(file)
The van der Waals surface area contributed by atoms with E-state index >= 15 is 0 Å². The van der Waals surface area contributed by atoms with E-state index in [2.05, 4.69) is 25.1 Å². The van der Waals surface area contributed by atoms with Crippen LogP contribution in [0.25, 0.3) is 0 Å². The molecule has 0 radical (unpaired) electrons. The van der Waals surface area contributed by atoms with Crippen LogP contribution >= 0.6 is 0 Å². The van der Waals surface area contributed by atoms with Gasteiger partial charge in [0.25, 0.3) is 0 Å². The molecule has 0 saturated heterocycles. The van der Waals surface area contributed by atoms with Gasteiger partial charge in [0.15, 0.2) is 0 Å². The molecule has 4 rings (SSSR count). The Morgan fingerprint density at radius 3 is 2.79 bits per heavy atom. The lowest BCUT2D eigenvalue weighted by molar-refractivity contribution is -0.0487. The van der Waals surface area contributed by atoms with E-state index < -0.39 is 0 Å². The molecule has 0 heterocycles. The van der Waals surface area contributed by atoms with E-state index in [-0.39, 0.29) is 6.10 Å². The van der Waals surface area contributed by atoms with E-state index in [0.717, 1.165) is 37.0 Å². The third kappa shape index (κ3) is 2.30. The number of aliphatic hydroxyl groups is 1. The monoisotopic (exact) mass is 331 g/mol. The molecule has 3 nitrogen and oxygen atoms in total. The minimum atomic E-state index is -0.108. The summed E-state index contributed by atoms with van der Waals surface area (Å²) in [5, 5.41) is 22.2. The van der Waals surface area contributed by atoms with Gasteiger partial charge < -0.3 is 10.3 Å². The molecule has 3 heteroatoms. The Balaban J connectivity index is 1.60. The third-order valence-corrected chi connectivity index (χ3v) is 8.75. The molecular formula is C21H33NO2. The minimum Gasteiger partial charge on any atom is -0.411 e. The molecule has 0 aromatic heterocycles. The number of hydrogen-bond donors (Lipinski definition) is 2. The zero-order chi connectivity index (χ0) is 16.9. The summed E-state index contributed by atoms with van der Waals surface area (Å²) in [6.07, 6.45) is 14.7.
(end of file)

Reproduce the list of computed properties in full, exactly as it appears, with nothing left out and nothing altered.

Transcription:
The van der Waals surface area contributed by atoms with E-state index >= 15 is 0 Å². The van der Waals surface area contributed by atoms with E-state index in [2.05, 4.69) is 25.1 Å². The van der Waals surface area contributed by atoms with Crippen LogP contribution in [0.25, 0.3) is 0 Å². The molecule has 0 radical (unpaired) electrons. The van der Waals surface area contributed by atoms with Crippen LogP contribution >= 0.6 is 0 Å². The van der Waals surface area contributed by atoms with Gasteiger partial charge in [0.25, 0.3) is 0 Å². The molecule has 0 saturated heterocycles. The van der Waals surface area contributed by atoms with Gasteiger partial charge in [0.15, 0.2) is 0 Å². The molecule has 4 rings (SSSR count). The Morgan fingerprint density at radius 3 is 2.79 bits per heavy atom. The lowest BCUT2D eigenvalue weighted by molar-refractivity contribution is -0.0487. The van der Waals surface area contributed by atoms with E-state index < -0.39 is 0 Å². The molecule has 0 heterocycles. The van der Waals surface area contributed by atoms with E-state index in [-0.39, 0.29) is 6.10 Å². The van der Waals surface area contributed by atoms with E-state index in [0.717, 1.165) is 37.0 Å². The third kappa shape index (κ3) is 2.30. The number of aliphatic hydroxyl groups is 1. The monoisotopic (exact) mass is 331 g/mol. The molecule has 3 nitrogen and oxygen atoms in total. The minimum atomic E-state index is -0.108. The summed E-state index contributed by atoms with van der Waals surface area (Å²) in [5, 5.41) is 22.2. The van der Waals surface area contributed by atoms with Gasteiger partial charge < -0.3 is 10.3 Å². The molecule has 3 heteroatoms. The Balaban J connectivity index is 1.60. The third-order valence-corrected chi connectivity index (χ3v) is 8.75. The molecular formula is C21H33NO2. The minimum Gasteiger partial charge on any atom is -0.411 e. The molecule has 0 aromatic heterocycles. The number of hydrogen-bond donors (Lipinski definition) is 2. The zero-order chi connectivity index (χ0) is 16.9. The summed E-state index contributed by atoms with van der Waals surface area (Å²) in [6.07, 6.45) is 14.7.